We also ventured into the autumnal countryside. Brown leaves crunching underfoot, we followed a talented dog as she sniffed out truffles. And then we had a truffle feast at a nearby restaurant. 

And, in general, we fully enjoyed being in the foodie paradise of Tuscany.

Finally, at the end of the week, we did a little “Black Friday” shopping in Tuscan hill towns, and enjoyed the first of Italy’s holiday lights.

The high point of our week was Thanksgiving dinner. When I tell people I was in Tuscany for Thanksgiving, their first question is — with a note of concern — “Did you have turkey?”

Americans love their Thanksgiving dinner. And many of us simply can’t fathom counting our blessings without an oversized portion of turkey, stuffing, mashed potatoes, and gravy. Our agriturismo host, Isabella, understands this, so very early in the planning stages she reassured her nervous American guests: “And of course we will celebrate Thanksgiving with a special Thanksgiving meal — one with a Tuscan twist.” Well, phew!


In typically thoughtful fashion, Isabella had arranged a fantastic feast, which happened to be at one of my favorite restaurants in the region (Ristorante Daria, in the tiny hill town of Monticchiello). Months before, Isabella had conspired with the owner/chef, Daria, over a list of traditional Thanksgiving dishes. And the gang at the restaurant had come up with a delicious mashup of American and Tuscan.



The first two courses were the most Tuscan, but cleverly informed by “our” Thanksgiving ingredients: a delicate pumpkin soufflé, topped with creamy pecorino cheese sauce and fresh-grated truffle. And a dish of pillowy sweet potato gnocchi, gently nestled in a subtle citrus cream. Both dishes were, at once, explosively flavorful and intensely comforting. I would not mind seeing either of these on my Thanksgiving table for many years to come.


Then it was time for the main event. The waitstaff loaded all of the turkey onto a tray and ceremonially paraded it through the restaurant, like proud hunters with their kill. Then they took it back into the kitchen and re-emerged with beautiful — and very traditional — plates of turkey, green beans, Brussels sprouts, and mashed potatoes…with, in a delicious Italian twist, a trickle of fresh-pressed olive oil.


They also brought out some fantastic gravy and surprisingly traditional cranberry sauce. Daria explained that she’d asked some American friends to ship her some cranberries, which are completely unknown in Italy. (Pretend for a moment you’re an acclaimed Italian chef. And imagine your shock — and maybe disgust — upon taking your first-ever bite into a raw cranberry: sour and astringent, wrapped in a tough little shell and infused with a blood-red dye. How on earth do Americans eat this stuff? The answer: Lots and lots and lots of sugar. Even on her first try, Daria nailed it.)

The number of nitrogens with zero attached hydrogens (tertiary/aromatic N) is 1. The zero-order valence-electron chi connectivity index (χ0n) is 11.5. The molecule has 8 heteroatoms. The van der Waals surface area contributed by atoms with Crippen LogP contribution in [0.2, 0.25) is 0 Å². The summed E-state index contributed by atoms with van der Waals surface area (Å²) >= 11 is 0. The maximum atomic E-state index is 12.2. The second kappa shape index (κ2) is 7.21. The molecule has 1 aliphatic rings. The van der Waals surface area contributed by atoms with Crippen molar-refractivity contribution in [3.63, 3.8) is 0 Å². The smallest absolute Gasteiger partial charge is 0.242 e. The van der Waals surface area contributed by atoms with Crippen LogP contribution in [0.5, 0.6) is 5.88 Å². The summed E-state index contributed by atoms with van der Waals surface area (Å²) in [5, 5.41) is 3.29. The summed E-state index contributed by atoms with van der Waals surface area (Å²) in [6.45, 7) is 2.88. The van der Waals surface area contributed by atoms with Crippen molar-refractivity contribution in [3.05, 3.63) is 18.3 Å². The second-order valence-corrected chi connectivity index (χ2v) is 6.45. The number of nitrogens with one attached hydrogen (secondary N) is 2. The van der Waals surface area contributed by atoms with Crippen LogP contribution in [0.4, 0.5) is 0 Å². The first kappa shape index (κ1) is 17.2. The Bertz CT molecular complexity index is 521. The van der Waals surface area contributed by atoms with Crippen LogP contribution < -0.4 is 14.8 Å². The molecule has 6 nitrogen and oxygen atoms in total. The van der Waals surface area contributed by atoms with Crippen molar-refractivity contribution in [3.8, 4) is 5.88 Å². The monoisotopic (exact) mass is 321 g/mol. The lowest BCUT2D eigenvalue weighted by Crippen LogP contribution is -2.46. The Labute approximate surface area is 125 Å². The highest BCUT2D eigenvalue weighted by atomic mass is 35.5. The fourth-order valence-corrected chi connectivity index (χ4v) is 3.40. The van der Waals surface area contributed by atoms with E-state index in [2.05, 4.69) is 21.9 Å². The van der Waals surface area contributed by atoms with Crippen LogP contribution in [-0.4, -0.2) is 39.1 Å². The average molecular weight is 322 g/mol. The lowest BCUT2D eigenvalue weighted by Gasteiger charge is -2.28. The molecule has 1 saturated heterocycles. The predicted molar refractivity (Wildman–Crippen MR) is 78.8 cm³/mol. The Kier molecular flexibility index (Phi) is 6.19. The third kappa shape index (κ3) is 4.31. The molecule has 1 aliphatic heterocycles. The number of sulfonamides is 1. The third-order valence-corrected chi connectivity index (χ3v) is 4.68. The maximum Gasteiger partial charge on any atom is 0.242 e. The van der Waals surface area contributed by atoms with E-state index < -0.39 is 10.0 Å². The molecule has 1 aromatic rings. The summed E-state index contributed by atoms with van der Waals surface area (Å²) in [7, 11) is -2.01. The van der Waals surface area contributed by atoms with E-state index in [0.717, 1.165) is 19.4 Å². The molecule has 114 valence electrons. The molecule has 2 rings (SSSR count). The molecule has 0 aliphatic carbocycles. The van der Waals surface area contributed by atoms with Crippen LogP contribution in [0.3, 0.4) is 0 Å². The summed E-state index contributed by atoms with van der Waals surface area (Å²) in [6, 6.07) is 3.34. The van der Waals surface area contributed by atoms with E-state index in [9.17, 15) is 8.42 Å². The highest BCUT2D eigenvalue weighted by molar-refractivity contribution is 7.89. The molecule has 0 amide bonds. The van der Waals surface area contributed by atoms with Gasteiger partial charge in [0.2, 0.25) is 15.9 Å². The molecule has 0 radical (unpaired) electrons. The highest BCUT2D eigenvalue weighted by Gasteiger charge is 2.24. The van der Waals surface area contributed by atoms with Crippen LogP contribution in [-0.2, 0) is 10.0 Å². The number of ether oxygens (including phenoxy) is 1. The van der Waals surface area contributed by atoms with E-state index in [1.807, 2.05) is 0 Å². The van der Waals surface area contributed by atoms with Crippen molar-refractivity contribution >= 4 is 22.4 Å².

Things are different for the holidays this year. And they were different that year, too. But one thing I’ve learned from that Thanksgiving in Tuscany — and other holidays that found me in  unusual places — is that, while traditions have their place, the really memorable holidays are the ones that are different. We’re all exhausted from trying to find a positive spin on these trying times. But perhaps you can forge some new traditions and make some new memories this year. It might not be sweet potato gnocchi, but one thing’s for sure: You’ll never forget it.

What are some of your favorite European memories to get through this long, dark winter?

Jams Are Fun: Making the Most of a Bad Situation

As we head into a long, dark winter, I find myself thinking about my travel motto: “Jams Are Fun.” That means making the most of a bad situation, rolling with the unexpected, and finding humor, joy, and meaning in the chaos. Here’s one example, from a recent trip to Croatia.

One time, in the scenic beach town of Rovinj, I parked my car at one of the big lots just outside the historic center. When I went to get my car a few days later,  the parking lot had become a huge outdoor market and carnival zone for the town’s big patron saint festival. The space where I’d left my car was home to a rickety tilt-a-whirl.

At the parking booth, I showed the attendant my ticket. He shuffled some papers around and asked for my license-plate number. Then he said, matter-of-factly, “OK, so we moved your car.”

“What?! But you don’t have my keys. Did you tow me?”

“No,” he said, shaking his head and wagging his finger. “Not tow. Not tow. We pick up your car… with…” And he pantomimed a crane lifting up my car and placing it gently on the back of a flatbed truck.

“Where is it now?” I asked. He pointed at the overflow lot, all the way across the bay. “Over there,” he said.

I protested that I had no idea there was a festival planned. “Don’t worry,” he reassured me. “You already pay for the parking. We just have to move your car. You can just go and get it, and drive away.”

I trudged 15 minutes along the grubby waterfront to the overflow lot — packed with hundreds of cars in town for the big festival — and started pressing the lock/unlock button on my key fob. Finally I heard my locks click. Sure enough, there was my car, none the worse for wear, just waiting for me… about a half-mile from where I’d parked it.